William Graham Sumner’s father, Thomas, a Lancashire artisan who came to Paterson, New Jersey, in 1836, was a self-educated man who acquired the lessons of the English classical economists through practical experience and became a railroad mechanic in Hartford, Connecticut. One of three children, William developed a profound respect for the man who worked, saved regularly, and expected nothing from the government but to be left in peace. After William’s mother, Sarah Graham, died in 1848, his father married Eliza Van Alstein, whom William disliked even though she was greatly responsible for funding his college education. She died in 1859, and William got along better with his father’s third wife, Catherine Mix.
Sumner entered Yale University in 1859. After graduating in 1863 he studied theology, languages, and scientific method in Geneva, Göttingen, and Oxford. In 1866 he returned to Yale as a tutor. Ordained as a deacon in the Episcopal church in 1867, Sumner was named assistant to the rector of Calvary Church in New York City in 1869. In July of that year he was ordained as priest, and the following year he was assigned to a pastorate in Morristown, New Jersey. On April 17, 1871, he married Jeannie Elliott.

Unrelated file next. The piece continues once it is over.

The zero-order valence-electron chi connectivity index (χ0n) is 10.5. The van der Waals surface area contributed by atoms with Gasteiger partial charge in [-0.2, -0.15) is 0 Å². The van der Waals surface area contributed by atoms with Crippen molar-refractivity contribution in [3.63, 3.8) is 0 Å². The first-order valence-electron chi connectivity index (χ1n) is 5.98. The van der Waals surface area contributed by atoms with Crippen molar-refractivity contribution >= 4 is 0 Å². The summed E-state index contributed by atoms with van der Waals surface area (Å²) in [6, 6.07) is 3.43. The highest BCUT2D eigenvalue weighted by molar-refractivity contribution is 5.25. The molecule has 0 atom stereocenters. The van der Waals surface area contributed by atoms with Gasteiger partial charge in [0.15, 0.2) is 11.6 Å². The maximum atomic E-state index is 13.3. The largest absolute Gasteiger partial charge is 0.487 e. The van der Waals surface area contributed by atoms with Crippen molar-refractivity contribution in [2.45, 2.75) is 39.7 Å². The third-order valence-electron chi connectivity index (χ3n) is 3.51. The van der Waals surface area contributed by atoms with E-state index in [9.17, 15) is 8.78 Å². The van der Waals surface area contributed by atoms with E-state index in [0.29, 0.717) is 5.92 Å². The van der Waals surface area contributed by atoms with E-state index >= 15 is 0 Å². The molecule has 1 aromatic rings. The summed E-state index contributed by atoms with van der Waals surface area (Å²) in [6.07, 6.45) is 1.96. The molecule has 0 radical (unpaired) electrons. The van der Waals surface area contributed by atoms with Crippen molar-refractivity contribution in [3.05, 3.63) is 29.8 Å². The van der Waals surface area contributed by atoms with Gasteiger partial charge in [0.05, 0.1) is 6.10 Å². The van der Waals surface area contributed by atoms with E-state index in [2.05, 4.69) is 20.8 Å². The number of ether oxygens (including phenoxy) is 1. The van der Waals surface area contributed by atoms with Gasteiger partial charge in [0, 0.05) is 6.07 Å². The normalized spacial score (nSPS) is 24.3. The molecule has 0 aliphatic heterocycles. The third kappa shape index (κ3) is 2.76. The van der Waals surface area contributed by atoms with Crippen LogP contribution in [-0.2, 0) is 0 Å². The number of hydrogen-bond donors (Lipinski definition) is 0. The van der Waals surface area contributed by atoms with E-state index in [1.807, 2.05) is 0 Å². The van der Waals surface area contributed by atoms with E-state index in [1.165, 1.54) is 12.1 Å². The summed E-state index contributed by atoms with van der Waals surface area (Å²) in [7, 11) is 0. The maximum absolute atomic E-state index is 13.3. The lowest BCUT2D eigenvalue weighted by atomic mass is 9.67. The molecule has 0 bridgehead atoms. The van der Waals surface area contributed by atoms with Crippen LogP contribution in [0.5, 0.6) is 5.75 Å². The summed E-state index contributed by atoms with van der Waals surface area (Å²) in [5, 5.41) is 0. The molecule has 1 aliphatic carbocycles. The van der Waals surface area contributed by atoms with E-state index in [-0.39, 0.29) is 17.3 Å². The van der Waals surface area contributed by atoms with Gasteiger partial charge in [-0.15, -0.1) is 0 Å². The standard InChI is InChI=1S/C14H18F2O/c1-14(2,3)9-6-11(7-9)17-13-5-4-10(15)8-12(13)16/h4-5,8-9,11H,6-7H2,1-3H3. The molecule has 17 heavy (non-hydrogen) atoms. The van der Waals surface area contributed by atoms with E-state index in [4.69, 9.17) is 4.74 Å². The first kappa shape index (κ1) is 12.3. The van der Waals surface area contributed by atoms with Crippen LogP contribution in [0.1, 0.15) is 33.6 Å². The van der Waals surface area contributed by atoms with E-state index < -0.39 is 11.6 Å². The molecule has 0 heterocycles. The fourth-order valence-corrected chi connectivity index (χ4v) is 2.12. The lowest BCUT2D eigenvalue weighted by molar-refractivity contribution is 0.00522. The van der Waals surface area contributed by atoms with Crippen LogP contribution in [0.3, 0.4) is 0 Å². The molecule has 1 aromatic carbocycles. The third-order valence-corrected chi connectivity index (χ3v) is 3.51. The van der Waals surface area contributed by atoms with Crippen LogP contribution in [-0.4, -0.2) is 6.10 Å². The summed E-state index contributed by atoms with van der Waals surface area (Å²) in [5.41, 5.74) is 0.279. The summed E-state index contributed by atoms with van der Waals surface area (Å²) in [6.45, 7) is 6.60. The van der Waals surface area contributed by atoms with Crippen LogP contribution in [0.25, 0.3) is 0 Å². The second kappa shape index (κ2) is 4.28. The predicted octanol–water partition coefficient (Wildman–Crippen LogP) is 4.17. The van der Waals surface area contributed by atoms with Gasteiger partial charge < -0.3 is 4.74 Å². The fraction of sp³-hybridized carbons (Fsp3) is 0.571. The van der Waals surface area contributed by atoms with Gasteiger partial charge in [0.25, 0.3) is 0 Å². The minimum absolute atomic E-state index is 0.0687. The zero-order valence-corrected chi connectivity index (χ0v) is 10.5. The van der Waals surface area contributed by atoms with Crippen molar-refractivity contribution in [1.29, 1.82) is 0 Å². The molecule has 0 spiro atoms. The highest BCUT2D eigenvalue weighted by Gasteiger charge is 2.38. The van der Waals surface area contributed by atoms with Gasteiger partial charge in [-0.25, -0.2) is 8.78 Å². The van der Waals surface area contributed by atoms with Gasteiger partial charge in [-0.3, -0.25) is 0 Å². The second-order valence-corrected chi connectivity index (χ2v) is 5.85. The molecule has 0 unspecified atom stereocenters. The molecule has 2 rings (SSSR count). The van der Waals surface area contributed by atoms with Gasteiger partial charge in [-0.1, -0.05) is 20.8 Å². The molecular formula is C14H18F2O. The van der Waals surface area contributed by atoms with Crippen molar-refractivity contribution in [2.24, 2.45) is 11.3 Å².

Sumner’s interests in social and economic questions outgrew his religious calling, so he left the clergy in 1872, returned to Connecticut, and accepted a position as professor in the Department of Political Economy at Yale. In 1873 he was elected as Republican alderman in New Haven. Yale administrators had expected Sumner to be an orthodox theologian, but he shocked them by attacking governmental subsidies in the form of protective tariffs and by converting to evolutionism in 1875. That same year he taught the first “sociology” course ever offered by a university. His textbook...
(The entire section is 747 words.)